An open letter to RGC
Dear R G Chandramogan sir,
I am in complete awe of what you have achieved over your lifetime! You may have heard of Warren Buffett. One of the things that he looks for in companies is that they buy commodities and sell brands. You sir- have done just that. You buy milk from farmers which is a commodity and then you process it and sell it in the form of brands — Arun, Ibaco, Oyalo, Arokya and Hatsun.
And the brilliance of your strategy clearly shows. Your sales has grown at about 17% compounded rate and profits at 18% compounded rate for the last 10 years! Even more commendable is that while your operations have become larger and more complex, you have treated the poor farmer fairly and made him a beneficiary of the process. I personally am touched, when I see capitalism with a human face.
I, on the other hand have not even run a lemonade stand and all my knowledge about business is through books and commentary. Therefore with all humility, I would like to tell you that you missed a trick.
You must be flabbergasted that I am saying this. Probably even angry and may accuse me of arrogance. But it is true sir; you overlooked one such powerful universal law and that is what I would like to point out to you. What is that? It is Compound Interest, sir.
Sir- I don’t know who said this, could be Einstein but I am not sure, “compound interest is the eight wonder of the world”. Most people think that compound interest begins and ends in high school. But no- it is very much alive in the real world and when you find a compounding machine, you better hop on for the ride.
In at least one interview you have said that today your one hour of sales is equal the sales of your first ten years and the sales of one day is equal to the sales of your first twenty years. This is another manifestation of compound interest.
Sir- coming back to that trick that you missed, without knowing anything at all about your business, I can assure you that with just one small change you could make even more money for your shareholders. Just one small change. Your business would remain exactly the same; you can continue doing everything in exactly the same way and nothing changes, except this one small thing.
Let me explain. Sir- I am sure you think of your company as a dairy company or a logistics company or a milk processing company. But I think of your business and every other business metaphorically as a compounding machine. It takes input capital in the form of shareholder’s equity, external borrowings and profits from the previous year and throws out profits for the next year. Something like this:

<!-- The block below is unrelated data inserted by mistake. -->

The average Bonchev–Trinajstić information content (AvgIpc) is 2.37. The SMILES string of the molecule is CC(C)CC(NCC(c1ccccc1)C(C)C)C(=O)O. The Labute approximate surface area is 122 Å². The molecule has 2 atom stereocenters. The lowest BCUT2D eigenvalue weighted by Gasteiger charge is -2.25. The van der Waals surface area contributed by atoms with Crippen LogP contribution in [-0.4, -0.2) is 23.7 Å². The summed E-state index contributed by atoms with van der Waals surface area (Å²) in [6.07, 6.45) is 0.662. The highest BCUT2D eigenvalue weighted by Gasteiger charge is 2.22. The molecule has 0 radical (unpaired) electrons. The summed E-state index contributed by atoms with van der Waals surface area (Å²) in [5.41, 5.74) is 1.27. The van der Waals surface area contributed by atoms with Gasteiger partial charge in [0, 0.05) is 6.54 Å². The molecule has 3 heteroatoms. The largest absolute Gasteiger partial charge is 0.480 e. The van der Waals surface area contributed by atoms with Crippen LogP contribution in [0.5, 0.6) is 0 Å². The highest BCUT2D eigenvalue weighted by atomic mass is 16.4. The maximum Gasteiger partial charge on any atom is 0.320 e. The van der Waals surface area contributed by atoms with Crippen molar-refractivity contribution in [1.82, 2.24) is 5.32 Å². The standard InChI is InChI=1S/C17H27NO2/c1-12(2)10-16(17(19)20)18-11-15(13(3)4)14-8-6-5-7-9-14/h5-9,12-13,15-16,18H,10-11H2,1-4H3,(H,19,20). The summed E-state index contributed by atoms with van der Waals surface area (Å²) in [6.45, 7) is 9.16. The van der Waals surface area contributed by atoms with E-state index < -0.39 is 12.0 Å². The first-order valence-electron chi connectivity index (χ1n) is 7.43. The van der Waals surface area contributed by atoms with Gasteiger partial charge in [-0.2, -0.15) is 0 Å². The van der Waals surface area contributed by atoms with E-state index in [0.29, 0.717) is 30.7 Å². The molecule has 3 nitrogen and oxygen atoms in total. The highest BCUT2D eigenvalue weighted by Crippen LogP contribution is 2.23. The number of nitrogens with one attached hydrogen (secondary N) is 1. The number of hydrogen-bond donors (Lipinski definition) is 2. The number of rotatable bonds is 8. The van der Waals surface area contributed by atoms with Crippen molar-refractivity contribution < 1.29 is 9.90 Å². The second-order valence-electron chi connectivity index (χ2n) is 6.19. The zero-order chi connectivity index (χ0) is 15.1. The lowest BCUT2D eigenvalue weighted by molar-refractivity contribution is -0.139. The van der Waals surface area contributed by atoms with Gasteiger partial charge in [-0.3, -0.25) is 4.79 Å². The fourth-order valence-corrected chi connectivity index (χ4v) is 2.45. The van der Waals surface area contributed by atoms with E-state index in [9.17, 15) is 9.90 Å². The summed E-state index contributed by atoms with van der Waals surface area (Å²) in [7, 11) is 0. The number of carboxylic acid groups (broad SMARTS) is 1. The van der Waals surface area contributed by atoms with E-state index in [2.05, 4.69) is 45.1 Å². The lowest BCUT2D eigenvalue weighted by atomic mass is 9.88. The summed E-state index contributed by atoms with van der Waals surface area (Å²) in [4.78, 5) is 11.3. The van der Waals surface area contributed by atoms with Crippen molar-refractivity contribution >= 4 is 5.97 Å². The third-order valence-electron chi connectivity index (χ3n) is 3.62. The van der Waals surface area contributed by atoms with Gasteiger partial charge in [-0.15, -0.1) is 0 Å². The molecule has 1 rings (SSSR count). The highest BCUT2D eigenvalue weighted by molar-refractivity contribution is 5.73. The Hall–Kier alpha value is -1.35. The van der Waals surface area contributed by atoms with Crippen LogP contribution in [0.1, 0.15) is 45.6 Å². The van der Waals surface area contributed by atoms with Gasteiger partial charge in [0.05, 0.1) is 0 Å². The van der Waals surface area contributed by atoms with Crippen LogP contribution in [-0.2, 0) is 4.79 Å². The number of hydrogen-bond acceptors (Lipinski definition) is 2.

So what is that one change I ask you? You sir, have been generous to a point of fault in paying out dividends. I ask that you pay no more than 10% of your profits as dividends and your outcome would be even better. By reinvesting your profits, you are compounding that additional capital also at 35–40%. Your shareholders would thank you in the long run for that.
Between 2013 and 2018 (both years inclusive), your company earned profits of Rs 451 Cr and you paid out Rs 223 Cr of dividends. That’s a dividend payout ratio of nearly 50%.
You retained the remaining 50% and borrowed an additional 677 Crs during this period for business expansion. And your company compounded capital at approximately 35 to 40% during those 5 years! Sir- those dividends that you paid out, have been a criminal waste of money! By retaining a higher proportion of your earnings (say 90%) you could have taken lesser debt and paid our lesser interest costs. More importantly, that money that you would have retained would also have compounded at the rate of 35–40%. Your shareholders would have been even more rewarded that way.
Not convinced yet? Let me prove it to you. Let’s assume a scenario 2, where you pay only 10% of the profits out and retain the remaining 90% in the business for expansion. Remember, I am changing only the dividend payout ratio; your core business remains just the same and my change has no bearing on the company’s sales or profits. Here is what the alternative reality may have looked like.
By paying out only 10%, you are retaining 90% for the company’s operations. Therefore you would need lesser debt than Scenario 1 and lesser debt would mean lesser interest expense. As you can see, in this scenario you would have saved Rs 243 Cr over 10 years, just by that one small change. Your debt on the books at the end of FY 2018 would have been 843 Cr instead of Rs 1008 Cr currently.
Knowing you, I am sure I could’ve convinced you of an even more drastic path- that of not paying any dividends at all and retaining all the profits. Here is what that would have looked like:
In Scenario 3, you can see that you would have a debt of only 790 Crs and a cumulative savings of 312 Crs!
As you can see sir, I made just one small change in your dividend payout policy and the outcome has been vastly different. Compound Interest is like that - one small change can produce vastly different outcomes.
If you have been convinced, hopefully you can convince your CFO, your board and your shareholders to go along with you.
Thank you for reading my open letter to you.
Your ardent fan,